I've since watched only two other Englund movies, Urban Legend (1998) and The Phantom of the Opera (1989), both of which were, er, less than stellar, but I was intrigued by Englund's performances and dedication. The latter shows a mile away, and his memoirs proved me right: he accepts scripts he likes the most, and doesn't care about the financial success of his movies, or whether they win awards and critical acclaim. He just seems like a guy who genuinely respects horror and always puts a hundred percent on the table, and also fully embraces his fanbase (I cannot even remember how many times I've heard how nice and warm he is in person). It's sometimes difficult to see behind a celebrity's public persona, but Englund is one of the few I'm sure is just as nice as he seems to be.
The tone of the memoir is very conversational, because co-writer Alan Goldsher wrote the book based on Englund's dictations, but that suits his style. He has a great sense of humour, and reading this felt like I was sitting at a diner with him eating pancakes, drinking coffee, and listening to him talk about his escapades. No dirt here, though, he only discusses his work and leaves most of his personal life out, which I respect. It should also be remembered, that being a memoir of Robert Englund, this really does focus on him and his point of view of his career, so there's no reason to expect a whole book to be just about Freddy (despite the cover).
There's a lot of repetition about the problems Englund had with makeup and naturally the focus is on his, I presume, favorite projects, but I guess at least the latter is expected when space is limited. A thick tome wouldn't have been as alluring, although I still would have liked to get a little deeper look of the movie industry from a horror actor's perspective. So, although I didn't passionately adore the memoir, I think it's still worth the read for every horror fan (doesn't matter if you're an Elm Street fan), even if it's just for 'hearing' the voice of the man himself.
Most of the anecdotes are entertaining, and it's always great to hear a bit about the behind-the-scenes stuff. Saying how enjoyable it was to work with the legendary Roger Corman is fine, but "catering that consisted of peanut-butter-and-jelly sandwiches for breakfast, lunch, and dinner" or mere plastic chairs in the depressing dressing rooms are more telling things about Corman and his frugal ways.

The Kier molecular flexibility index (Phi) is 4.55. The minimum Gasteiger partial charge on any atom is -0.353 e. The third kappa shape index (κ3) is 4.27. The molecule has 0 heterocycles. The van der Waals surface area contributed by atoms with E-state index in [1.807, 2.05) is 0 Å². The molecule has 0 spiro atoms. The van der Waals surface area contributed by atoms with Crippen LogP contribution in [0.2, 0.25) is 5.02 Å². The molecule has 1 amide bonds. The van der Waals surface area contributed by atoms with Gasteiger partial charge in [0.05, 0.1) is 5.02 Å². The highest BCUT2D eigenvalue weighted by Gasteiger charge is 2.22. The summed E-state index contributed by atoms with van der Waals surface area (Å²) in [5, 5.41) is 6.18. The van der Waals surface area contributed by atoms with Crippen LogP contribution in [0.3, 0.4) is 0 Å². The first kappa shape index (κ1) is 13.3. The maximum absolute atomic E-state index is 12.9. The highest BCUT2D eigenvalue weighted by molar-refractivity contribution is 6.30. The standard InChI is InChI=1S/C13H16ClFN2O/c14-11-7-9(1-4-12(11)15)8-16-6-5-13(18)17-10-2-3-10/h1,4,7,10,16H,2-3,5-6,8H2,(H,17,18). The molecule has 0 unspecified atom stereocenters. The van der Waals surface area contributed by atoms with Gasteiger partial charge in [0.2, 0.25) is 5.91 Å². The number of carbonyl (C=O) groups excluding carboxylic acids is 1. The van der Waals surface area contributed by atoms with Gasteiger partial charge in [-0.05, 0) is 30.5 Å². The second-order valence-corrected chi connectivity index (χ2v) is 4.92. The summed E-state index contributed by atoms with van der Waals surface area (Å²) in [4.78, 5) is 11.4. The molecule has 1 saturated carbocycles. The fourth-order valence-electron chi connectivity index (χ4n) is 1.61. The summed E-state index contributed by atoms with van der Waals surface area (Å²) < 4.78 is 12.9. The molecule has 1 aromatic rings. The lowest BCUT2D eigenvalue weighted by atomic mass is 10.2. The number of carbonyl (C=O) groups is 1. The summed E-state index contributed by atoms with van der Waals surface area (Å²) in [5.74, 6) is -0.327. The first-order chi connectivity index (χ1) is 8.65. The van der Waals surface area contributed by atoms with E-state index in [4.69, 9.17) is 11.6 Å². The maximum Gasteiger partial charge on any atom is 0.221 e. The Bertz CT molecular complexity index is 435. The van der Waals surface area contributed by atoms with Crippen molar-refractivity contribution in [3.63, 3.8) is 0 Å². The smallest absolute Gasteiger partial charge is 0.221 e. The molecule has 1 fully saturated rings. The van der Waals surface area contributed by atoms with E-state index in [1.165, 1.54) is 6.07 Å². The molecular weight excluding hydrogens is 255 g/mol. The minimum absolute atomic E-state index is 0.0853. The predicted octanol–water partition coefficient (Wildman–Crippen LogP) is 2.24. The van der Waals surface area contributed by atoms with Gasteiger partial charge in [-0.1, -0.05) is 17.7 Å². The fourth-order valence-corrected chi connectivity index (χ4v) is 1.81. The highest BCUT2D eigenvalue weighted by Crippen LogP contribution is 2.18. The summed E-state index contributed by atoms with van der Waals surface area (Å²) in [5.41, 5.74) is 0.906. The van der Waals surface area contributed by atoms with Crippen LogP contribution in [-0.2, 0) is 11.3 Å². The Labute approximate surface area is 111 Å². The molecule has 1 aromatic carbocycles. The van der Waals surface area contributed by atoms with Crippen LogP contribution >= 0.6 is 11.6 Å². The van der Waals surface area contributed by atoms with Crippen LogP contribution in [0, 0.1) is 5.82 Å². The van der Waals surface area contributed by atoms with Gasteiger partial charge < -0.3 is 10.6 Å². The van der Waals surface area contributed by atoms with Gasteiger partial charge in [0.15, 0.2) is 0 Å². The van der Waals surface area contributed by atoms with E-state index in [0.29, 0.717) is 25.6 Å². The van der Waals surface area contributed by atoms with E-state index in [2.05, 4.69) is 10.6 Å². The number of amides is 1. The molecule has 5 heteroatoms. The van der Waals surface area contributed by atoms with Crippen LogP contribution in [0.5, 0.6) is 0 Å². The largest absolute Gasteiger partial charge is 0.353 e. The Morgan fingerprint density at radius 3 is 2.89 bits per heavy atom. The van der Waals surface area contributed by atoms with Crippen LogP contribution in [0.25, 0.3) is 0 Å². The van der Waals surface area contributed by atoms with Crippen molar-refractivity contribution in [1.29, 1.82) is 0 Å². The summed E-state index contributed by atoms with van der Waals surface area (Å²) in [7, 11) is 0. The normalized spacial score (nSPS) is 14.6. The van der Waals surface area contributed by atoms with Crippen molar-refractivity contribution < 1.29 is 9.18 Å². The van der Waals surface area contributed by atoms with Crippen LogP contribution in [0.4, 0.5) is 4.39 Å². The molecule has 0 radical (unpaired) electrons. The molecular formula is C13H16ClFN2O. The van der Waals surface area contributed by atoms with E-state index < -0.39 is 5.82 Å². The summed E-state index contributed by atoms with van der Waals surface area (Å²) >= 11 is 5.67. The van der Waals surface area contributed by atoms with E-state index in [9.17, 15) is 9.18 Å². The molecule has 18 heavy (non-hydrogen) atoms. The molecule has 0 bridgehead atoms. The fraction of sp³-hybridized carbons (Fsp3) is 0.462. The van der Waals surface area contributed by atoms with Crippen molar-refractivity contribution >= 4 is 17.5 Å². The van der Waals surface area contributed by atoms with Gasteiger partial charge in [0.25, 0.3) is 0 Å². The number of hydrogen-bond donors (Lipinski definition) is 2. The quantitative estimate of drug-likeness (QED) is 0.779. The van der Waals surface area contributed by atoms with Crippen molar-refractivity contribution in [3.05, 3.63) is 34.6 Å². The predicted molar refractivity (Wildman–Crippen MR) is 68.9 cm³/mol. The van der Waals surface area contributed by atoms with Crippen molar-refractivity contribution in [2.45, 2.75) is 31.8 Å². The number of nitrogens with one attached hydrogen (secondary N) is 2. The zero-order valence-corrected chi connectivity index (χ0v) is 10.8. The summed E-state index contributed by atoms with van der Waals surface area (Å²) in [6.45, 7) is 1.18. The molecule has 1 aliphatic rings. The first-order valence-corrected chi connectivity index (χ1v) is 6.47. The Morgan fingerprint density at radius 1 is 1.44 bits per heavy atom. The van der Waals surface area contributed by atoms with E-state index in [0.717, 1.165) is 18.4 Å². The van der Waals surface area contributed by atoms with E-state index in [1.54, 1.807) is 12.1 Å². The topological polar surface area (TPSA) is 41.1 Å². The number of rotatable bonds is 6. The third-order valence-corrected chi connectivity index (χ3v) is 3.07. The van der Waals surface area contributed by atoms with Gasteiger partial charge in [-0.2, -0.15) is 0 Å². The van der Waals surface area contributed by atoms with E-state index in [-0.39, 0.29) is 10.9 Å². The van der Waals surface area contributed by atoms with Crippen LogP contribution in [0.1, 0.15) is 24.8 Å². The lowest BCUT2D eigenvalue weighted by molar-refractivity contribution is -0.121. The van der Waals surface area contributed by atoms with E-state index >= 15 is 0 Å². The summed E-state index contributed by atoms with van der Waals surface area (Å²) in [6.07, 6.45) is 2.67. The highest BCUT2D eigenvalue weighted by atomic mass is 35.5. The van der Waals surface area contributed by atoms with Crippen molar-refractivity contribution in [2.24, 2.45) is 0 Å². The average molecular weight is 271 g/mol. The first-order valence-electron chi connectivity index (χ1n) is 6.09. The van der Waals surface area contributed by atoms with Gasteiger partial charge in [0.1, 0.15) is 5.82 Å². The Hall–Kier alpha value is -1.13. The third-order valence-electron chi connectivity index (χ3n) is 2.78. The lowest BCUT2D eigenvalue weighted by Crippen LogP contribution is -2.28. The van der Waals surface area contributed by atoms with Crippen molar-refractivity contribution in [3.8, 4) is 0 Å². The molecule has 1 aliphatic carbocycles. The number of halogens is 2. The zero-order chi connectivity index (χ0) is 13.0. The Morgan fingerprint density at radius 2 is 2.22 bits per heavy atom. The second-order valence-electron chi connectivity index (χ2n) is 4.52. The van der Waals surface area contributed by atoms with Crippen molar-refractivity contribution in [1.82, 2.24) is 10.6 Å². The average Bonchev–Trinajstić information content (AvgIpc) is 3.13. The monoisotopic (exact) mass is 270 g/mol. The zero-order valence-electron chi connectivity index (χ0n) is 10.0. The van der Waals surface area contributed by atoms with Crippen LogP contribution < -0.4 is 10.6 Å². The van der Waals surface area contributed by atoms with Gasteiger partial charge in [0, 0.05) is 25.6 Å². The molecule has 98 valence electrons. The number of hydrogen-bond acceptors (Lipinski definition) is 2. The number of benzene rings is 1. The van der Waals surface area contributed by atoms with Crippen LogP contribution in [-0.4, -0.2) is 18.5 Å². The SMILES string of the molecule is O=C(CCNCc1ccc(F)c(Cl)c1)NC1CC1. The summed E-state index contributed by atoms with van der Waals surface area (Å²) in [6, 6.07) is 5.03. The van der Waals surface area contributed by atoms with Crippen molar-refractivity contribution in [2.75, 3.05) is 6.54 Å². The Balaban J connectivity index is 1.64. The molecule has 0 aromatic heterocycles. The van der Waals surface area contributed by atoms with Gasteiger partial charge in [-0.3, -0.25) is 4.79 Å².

I also felt a sting of jealousy that Englund's childhood was surrounded by the entertainment industry in the most positive way, like stumbling into Clark Gable in the grocery store, visiting the sets of his uncles' tv shows, or "watching cowboy stuntmen do horse falls on the RKO backlot behind my house". It's interesting how his parents took him to see scary adult movies, and they somehow stayed with him so that despite a stint as a California surfer (!) and a classically trained theater actor, he became a horror icon. It's also due to the brilliance of a modern musical (Stephen Sondheim's Company) that made him realize art could be both popular and meaningful. I wish I'd seen him play Judas in Godspell, that would be one of my time machine destinations.
Surprisingly, there was some Finnish presence as well: I had no idea Renny Harlin had directed a Freddy Krueger movie! I'm not a fan, but Englund had nothing but positive things to say about him and his modesty and perceptiveness. Anyway, Freddy Krueger sneaking around the Desilu Studios (where, strangely, the home of I Love Lucy was) is something I want to see again, so I'm going to be rewatching Elm Street soon. Maybe even tonight, it's already dark. Although I need to stop thinking about the story how the concept of the film was conceived. That was scary as hell. I'm glad I live in an apartment building. ...more
East of Eden is a family saga, a story of fathers and sons, a tale of love manifesting in different ways and sparking different reactions, an examinatEast of Eden is a family saga, a story of fathers and sons, a tale of love manifesting in different ways and sparking different reactions, an examination of how people sometimes speak past each other without truly understanding, and really everything in between you can think of. It's a hefty tome, one that Steinbeck himself liked the most and considered his magnum opus, but also one that suffers from being uneven and not really knowing where it wants to go.